THE opening bid of 4NT is extremely rare, but everybody plays it because it is so easy to remember.
Opening 4NT asks partner to name any ace he might hold. In response, 5C says ‘I have no aces’; 5D shows the ace of diamonds; 5H the ace of hearts; 5S the ace of spades; and 6C the ace of clubs. With two aces responder bids 5NT. (One partnership actually has a mechanism to uncover which two aces are held, but such refinement puts a lot of strain on the memory for little likely reward.)
John Murdoch sat West at the Falkirk Teams Championship, and gave the convention its once-in-a-decade outing. This hand is perfect: if partner shows no aces he signs off in 5H; if partner shows an ace he signs off in 6H; and if partner shows two aces he bids 7NT. A bad diamond break might sink his contract, but that would be extremely unlucky. On this occasion breaks were normal and John was soon claiming 12 tricks and 980.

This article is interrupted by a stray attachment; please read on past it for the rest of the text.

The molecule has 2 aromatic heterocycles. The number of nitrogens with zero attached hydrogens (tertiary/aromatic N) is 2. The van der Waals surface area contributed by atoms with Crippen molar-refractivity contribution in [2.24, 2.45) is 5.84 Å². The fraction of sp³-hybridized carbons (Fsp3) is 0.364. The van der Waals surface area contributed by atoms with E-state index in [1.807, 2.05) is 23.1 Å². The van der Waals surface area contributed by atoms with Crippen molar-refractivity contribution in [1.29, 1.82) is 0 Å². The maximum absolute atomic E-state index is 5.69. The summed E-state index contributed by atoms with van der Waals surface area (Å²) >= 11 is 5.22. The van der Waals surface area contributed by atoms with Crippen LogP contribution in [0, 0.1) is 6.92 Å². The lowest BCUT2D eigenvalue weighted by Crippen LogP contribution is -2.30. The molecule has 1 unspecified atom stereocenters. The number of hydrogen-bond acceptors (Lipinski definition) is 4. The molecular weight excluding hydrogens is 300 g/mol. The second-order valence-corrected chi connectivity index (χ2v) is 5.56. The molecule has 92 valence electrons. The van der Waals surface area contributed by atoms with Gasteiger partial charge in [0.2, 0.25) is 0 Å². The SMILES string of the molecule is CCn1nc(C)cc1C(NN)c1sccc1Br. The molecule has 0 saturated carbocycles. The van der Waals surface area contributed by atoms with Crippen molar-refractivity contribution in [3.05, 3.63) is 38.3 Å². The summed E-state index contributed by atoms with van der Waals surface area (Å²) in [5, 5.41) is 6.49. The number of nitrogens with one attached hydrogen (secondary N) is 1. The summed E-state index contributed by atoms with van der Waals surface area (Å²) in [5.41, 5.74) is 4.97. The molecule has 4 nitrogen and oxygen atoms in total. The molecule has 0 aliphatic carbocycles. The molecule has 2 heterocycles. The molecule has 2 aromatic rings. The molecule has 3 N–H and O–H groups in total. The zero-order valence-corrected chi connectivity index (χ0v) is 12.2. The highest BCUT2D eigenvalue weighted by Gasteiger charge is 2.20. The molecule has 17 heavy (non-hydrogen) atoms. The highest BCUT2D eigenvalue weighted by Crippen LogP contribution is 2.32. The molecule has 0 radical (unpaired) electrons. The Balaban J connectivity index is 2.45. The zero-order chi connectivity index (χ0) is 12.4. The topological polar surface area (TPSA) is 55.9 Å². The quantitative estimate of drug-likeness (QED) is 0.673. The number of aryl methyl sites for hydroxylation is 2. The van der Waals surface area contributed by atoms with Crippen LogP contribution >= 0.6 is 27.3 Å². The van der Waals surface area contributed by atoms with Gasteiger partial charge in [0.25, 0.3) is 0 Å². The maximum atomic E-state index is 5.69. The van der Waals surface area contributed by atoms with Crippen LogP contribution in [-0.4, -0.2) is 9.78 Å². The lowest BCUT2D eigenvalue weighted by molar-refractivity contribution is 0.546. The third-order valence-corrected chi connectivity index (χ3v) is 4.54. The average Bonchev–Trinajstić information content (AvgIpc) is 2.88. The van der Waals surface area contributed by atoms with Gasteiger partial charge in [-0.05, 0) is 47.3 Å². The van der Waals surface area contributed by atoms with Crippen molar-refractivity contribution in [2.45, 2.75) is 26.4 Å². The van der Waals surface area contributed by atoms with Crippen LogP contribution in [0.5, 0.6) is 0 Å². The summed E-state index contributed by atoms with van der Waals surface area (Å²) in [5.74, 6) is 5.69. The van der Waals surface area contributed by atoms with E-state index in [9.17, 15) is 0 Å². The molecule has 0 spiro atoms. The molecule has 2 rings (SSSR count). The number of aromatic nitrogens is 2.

He did not expect to gain 14 imps for such a simple auction. His counterpart in the other team (a player not yet able to use the Senior Moment as an excuse) had an aberration – as Victor Goldberg used to say, a Cow Flew By. He persuaded himself that the 6C response showed two aces and bid 7H. A lucky player gets a club lead and finesses to discard his spade, but not this time: North knew what 6C meant, and his spade lead sank the contract.